Be afraid. Be very afraid.
It’s August in Alaska, and geology professor Jack Oswald prepares for the new school year. But when hundreds of huge holes mysteriously appear overnight in the frozen tundra north of the Arctic Circle, Jack receives an unexpected phone call. An oil company exec hires Jack to investigate, and he picks his climatologist wife and two of their graduate students as his team. Uncharacteristically, Jack also lets Aileen O’Shannon, a bewitchingly beautiful young photojournalist, talk him into coming along as their photographer. When they arrive in the remote oil town of Deadhorse, the exec and a biologist to protect them from wild animals join the team. Their task: to assess the risk of more holes opening under the Trans-Alaska Pipeline and the wells and pipelines that feed it. But they discover a far worse danger lurks below. When it emerges, it threatens to shatter Jack’s unshakable faith in science. And destroy us all…
After seconds that seemed to stretch into eternity, the cigarette butt tumbled past Mark and eventually reached the depth where the concentration of methane and hydrogen sulfide reached explosive levels.
There was a deafening whoosh, and a huge fireball the size of the hole erupted from the pit. Luckily, the blast from the explosion blew us backwards, away from the hole. That was the only thing that saved us from the intense heat radiating from the colossal swirling ball of fire and smoke that had roared from the crater. It felt like I was standing next to a hundred heat lamps, and I heard the sizzling sound of my hair and beard beginning to burn on the side of my head that faced the flames. Turning my back to the hole, I immediately used my hands to extinguish my burning hair before it could seriously burn me. Disgusted by the stench of a mixture of burnt hair and rotten eggs, I picked myself up and looked back towards the hole. Above us, a huge pillar of smoke rose like the ash cloud of an erupting volcano. Looking back down, we saw the burning nylon rope continue to rise until its end slipped over the edge of the hole. Only a little of Mark’s smoldering body harness was still attached to its end.
“No!” We heard Jill’s horror-filled scream coming loudly over our walkie-talkies, followed less than a second later when her anguished cry reached us from across the pit. I could just make out Jill’s wavering form through the turbulent superheated air rising up between us as she raced back around the hole.
I looked over to where Kowalski was standing, staring in disbelief at the fiery pit his thoughtlessness had created. I was beyond furious. The next thing I knew, I had him by the jacket and was screaming in his face, “You Goddamned careless son of a bitch! Weren’t you listening? Didn’t you hear me say there was hydrogen sulfide in the pit?”
“Buh, buh, but…” he stammered as he tried to back away from me.
Without realizing it, I was slowly backing him up to the hole. I might have backed him over the edge had Bill not forced himself between us. “That’s enough!” he commanded.
Suddenly, I realized what I was doing and let go. It was clear from his expression that he’d had no idea that the gasses in the bottom of the hole were flammable, let alone sufficiently concentrated to be explosive.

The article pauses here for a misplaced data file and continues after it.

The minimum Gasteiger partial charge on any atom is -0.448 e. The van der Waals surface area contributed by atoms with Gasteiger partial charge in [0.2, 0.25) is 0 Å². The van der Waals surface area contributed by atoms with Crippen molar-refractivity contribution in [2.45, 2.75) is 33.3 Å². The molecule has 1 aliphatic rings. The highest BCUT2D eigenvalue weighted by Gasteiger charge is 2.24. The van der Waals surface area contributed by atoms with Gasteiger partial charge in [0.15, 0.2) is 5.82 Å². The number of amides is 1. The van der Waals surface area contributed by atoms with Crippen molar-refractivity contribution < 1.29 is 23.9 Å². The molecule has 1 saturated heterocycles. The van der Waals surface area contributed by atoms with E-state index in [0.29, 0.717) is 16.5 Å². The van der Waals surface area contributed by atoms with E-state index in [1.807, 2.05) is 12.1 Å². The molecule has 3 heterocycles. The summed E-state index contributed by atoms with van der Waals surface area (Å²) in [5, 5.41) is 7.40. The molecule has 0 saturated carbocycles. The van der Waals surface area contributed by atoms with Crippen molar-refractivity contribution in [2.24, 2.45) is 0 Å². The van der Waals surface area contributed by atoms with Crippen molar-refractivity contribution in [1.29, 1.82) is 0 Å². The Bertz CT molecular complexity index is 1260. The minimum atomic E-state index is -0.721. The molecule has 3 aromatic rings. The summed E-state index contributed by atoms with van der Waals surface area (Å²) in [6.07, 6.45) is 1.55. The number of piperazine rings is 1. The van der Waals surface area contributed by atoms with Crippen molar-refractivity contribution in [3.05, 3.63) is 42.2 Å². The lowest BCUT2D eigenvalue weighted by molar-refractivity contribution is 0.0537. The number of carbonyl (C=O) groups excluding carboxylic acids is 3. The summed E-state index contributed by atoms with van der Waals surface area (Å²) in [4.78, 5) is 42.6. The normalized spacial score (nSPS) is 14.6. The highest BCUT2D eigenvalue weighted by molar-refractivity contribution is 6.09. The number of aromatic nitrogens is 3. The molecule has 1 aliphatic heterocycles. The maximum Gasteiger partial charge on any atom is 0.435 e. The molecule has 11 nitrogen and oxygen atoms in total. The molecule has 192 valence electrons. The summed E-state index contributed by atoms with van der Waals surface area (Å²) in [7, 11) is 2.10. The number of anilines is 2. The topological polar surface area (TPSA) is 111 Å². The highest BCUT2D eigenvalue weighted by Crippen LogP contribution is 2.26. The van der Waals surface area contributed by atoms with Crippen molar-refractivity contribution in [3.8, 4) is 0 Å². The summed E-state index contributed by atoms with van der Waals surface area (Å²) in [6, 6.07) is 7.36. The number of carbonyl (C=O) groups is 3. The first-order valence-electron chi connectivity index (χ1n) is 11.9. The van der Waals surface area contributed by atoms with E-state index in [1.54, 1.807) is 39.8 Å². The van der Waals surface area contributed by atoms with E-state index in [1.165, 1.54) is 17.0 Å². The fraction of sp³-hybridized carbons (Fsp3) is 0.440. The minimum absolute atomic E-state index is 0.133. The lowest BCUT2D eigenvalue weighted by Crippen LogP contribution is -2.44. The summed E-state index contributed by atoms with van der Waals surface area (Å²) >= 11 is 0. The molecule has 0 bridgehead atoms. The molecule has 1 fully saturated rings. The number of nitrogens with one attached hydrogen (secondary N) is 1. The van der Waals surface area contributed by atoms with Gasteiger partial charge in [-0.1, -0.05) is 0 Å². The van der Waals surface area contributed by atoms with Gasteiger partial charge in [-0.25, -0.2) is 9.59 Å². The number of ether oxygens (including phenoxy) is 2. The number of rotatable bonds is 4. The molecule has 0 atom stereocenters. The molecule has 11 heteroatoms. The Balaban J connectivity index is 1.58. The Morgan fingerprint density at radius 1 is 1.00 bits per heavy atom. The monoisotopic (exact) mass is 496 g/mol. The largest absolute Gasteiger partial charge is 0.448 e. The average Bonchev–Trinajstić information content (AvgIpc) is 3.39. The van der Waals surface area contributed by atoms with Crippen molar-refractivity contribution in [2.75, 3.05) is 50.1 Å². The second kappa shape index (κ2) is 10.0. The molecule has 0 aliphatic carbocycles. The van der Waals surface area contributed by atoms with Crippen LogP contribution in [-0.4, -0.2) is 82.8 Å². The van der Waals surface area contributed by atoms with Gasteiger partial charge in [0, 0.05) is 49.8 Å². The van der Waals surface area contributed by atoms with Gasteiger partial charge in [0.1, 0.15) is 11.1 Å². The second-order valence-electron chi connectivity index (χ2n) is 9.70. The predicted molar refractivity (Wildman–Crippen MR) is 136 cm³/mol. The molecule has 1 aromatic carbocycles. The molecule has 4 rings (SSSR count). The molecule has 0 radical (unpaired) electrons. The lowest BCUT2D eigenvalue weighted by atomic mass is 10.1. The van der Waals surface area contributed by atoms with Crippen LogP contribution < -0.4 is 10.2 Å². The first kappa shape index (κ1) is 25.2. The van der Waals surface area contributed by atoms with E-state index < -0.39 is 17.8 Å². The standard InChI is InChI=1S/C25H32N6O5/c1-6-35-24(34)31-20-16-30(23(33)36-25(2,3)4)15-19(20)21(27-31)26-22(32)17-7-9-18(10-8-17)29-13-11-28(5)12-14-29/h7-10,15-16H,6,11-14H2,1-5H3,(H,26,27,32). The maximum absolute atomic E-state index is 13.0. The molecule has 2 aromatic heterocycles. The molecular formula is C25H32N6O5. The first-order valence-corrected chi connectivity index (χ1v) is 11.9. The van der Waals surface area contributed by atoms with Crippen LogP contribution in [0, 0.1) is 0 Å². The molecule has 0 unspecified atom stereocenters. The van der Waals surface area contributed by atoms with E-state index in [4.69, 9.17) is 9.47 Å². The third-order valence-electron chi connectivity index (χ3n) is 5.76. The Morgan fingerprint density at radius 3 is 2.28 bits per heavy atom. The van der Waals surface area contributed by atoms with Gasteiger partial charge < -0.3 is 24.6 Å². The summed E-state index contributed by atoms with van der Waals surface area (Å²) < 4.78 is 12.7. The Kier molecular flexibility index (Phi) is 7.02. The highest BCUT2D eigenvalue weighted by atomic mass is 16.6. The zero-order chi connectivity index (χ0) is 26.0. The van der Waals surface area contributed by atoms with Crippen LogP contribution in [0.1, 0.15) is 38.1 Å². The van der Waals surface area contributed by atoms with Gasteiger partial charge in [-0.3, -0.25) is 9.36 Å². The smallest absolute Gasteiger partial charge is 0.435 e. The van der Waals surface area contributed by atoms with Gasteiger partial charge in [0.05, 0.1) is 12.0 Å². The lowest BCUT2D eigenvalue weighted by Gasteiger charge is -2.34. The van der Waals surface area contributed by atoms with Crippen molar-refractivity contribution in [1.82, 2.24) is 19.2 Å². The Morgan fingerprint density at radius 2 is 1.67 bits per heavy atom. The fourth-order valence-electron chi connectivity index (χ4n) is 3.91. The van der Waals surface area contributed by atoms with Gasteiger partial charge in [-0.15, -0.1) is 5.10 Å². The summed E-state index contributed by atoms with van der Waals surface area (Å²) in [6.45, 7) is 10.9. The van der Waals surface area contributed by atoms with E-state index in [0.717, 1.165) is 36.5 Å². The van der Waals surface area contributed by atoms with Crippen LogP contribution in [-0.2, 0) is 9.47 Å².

My fiery rage died as I turned my anger inward. Kowalski hadn’t killed Mark. I had. I was in charge and responsible for the lives of my team. I should have spotted the danger sooner. Mark was my student, so I should have sent him up first. Worst of all, I had seen Kowalski smoking next to the hole and done nothing. I turned my back on the hole and wearily walked away across the empty tundra.
About the Author
A computer geek by day, at night and on weekends Donald Firesmith writes modern paranormal fantasy, apocalyptic science fiction, action and adventure novels and relaxes by handcrafting magic wands from magical woods and mystical gemstones.
A computer geek by day, Donald Firesmith works as a system and software engineer helping the US Government acquire large, complex software-intensive systems. In this guise, he has authored seven technical books, written numerous software- and system-related articles and papers, and spoken at more conferences than he can possibly remember. He is also proud to have been named a Distinguished Engineer by the Association of Computing Machinery, although his pride is tempered somewhat worrying whether the term “distinguished” makes him sound more like a graybeard academic rather than an active engineer whose beard is still more red than gray.
By night and on weekends, his alter ego writes modern paranormal fantasy, apocalyptic science fiction, action and adventure novels and relaxes by handcrafting magic wands from various magical woods and mystical gemstones. His first foray into fiction is the book Magical Wands: A Cornucopia of Wand Lore written under the pen name Wolfrick Ignatius Feuerschmied. He lives in Crafton, Pennsylvania with his wife Becky, his son Dane, and varying numbers of dogs, cats, and birds.
Buy Links: The book is free
“I enjoyed my time in Firesmith’s world. I did not want to leave. I really got a kick out of it, and would happily come back for more. Recommended.” MJ Kobernus, author of The Guardian: Blood in the Sand
“This book rocks.” Barton Paul Levenson, author of Dark Gods of Alter Telluria
“a quick, enjoyable read. Full of action and fraught with danger” Dave Robertson, author of Strange Hunting, Strange Hunting II, and The Brave and The Dead
“The book is an easy and quick read and an action-filled one that you’ll imagine as a TV series or a movie with no difficulty.” Olga Núñez Miret, author of Escaping Psychiatry
GIVEAWAY INFORMATION and RAFFLECOPTER CODE
Donald will be awarding an autographed copy of the Hell Holes 2: Demons on the Dalton (US ONLY) to a randomly drawn winner via rafflecopter during the tour.